The hidden threat of the 80-hour resident workweek 

In an article published by the Atlantic earlier this year, Ryan Park writes that neither truck drivers nor bankers work the kind of gruelingly long hours that doctors — particularly young doctors in their residency programs — do. It is no secret that residency life is demanding and exhausting. Over the last decade, it has also become controversial. Almost a test in itself, as if gauging doctors’ propensity for this field, residencies demand not only time and dedication of their young doctors, but also their unwavering attention and perfection in everything they do; a tall order for any individual who may work 24-hour shifts regularly with few breaks in between.

In an effort to combat resident fatigue, the Accreditation Council for Graduate Medical Education (ACGME) implemented a cap on resident work hours in 2003. Regulations included: capping work hours so they don’t surpass 80 hours per workweek, providing residents with 10 hours of personal time between shifts, limiting the length of shifts according to the year residents are in, as well as limiting the number of overnight calls required.

While the ACGME’s ultimate goal was to prevent the unintentional harming — or death — of patients, due to fatigue and a decrease in residents’ fine motor coordination, the battle has now turned to one of whether or not capped work hours negatively impact resident competency in the workplace. In an attempt to protect both patients and doctors by instating a more manageable work-life balance, ACGME’s implementation may have had the opposite effect instead.

As it turns out, residents — particularly first and second-year residents — have been provided with fewer clinical encounters since 2003. The drop in not only the volume of cases taken on, but also in their complexity, has put young doctors at a disadvantage in their efforts to become well-versed and wholly comfortable with the procedures done in their programs.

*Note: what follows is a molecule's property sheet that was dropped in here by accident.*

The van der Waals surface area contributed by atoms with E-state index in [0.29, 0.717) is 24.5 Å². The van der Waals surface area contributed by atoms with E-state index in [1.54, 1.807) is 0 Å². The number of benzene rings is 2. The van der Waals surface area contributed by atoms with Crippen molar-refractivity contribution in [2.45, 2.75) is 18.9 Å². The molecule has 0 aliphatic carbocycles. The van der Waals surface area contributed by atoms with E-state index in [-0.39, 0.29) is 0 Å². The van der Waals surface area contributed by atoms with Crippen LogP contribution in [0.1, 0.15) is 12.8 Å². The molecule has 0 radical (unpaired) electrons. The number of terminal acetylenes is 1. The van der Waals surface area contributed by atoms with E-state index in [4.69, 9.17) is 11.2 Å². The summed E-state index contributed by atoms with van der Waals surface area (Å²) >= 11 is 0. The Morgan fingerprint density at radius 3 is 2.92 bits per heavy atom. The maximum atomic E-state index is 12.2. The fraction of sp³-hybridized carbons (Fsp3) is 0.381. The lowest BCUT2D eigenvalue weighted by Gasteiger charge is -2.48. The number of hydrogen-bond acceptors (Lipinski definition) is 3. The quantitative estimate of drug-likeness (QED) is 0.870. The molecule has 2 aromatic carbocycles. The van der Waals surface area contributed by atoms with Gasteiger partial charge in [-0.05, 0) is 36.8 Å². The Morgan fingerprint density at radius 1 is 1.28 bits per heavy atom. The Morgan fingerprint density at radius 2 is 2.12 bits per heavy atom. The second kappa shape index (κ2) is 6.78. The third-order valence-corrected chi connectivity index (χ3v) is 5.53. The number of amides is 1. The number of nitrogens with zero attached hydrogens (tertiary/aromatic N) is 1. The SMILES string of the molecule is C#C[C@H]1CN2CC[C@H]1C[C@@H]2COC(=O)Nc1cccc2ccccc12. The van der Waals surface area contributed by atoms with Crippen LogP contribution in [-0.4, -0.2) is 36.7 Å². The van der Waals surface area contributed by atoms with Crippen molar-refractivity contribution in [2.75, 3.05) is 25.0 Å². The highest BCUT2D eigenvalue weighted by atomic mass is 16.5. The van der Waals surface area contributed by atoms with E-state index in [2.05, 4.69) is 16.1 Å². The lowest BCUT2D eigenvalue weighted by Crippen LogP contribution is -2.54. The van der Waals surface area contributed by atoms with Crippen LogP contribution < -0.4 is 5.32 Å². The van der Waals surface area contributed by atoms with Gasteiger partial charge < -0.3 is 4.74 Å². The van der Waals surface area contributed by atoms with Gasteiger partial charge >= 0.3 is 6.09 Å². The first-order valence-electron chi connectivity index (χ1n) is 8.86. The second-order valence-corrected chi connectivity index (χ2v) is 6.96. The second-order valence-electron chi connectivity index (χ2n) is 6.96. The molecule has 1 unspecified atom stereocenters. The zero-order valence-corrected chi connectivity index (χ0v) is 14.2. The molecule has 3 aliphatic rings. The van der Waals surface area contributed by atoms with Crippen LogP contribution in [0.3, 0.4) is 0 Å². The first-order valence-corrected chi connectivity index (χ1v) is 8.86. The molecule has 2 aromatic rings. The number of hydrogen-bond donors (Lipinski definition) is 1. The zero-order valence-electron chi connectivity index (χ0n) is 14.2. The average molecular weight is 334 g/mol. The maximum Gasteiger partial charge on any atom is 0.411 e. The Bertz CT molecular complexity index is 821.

“These changes have altered the time-honored approach to operative teaching. Residents have fewer opportunities to develop surgical self-confidence and independence as teaching assistants,” quoted one study.

More complex procedures typically take longer to perform and eat away at the 80-hour cap, thus forcing residents to be assigned the more basic procedures. This has resulted in a 40 percent drop in the number of advanced procedures performed by younger residents, and a 44 percent increase in basic procedures. The effects of this dynamic are sure to be felt long term when first and second-year residents keep progressing in their programs, but aren’t necessarily becoming more proficient in what is required of them.

For example, one study found that while residents in obstetrics and gynecology found more satisfaction with their programs post-ACGME’s implementation, the unintended consequence was less experience. Other studies have shown that labor and delivery units performing fewer deliveries are prone to higher rates of complications, including a higher risk for urinary or gastrointestinal injuries. Similarly, NICUs that saw more than 100 very low birthweight (VLBW) neonates in one year had a 10 percent lower mortality rate when compared to the NICUs experiencing 50 to 100 VLBWs.

Most individuals are unable to imagine the kinds of hours or conditions that are endured by those in the medical profession on a daily basis. But doctors are expected to display almost superhuman-like capabilities in order to effectively and successfully do their jobs. The downside to losing focus or feeling too tired? An injured patient. Or worse, death.

One can wonder if there is a safe solution to residency programs, one where doctors won’t have to sacrifice neither experience nor a safe work schedule that protects both themselves and their patients. As it stands, however, it seems obvious that patients are still put at great risk from a lack of appropriate measures taken.

The author is an anonymous medical student.

Image credit: Shutterstock.com

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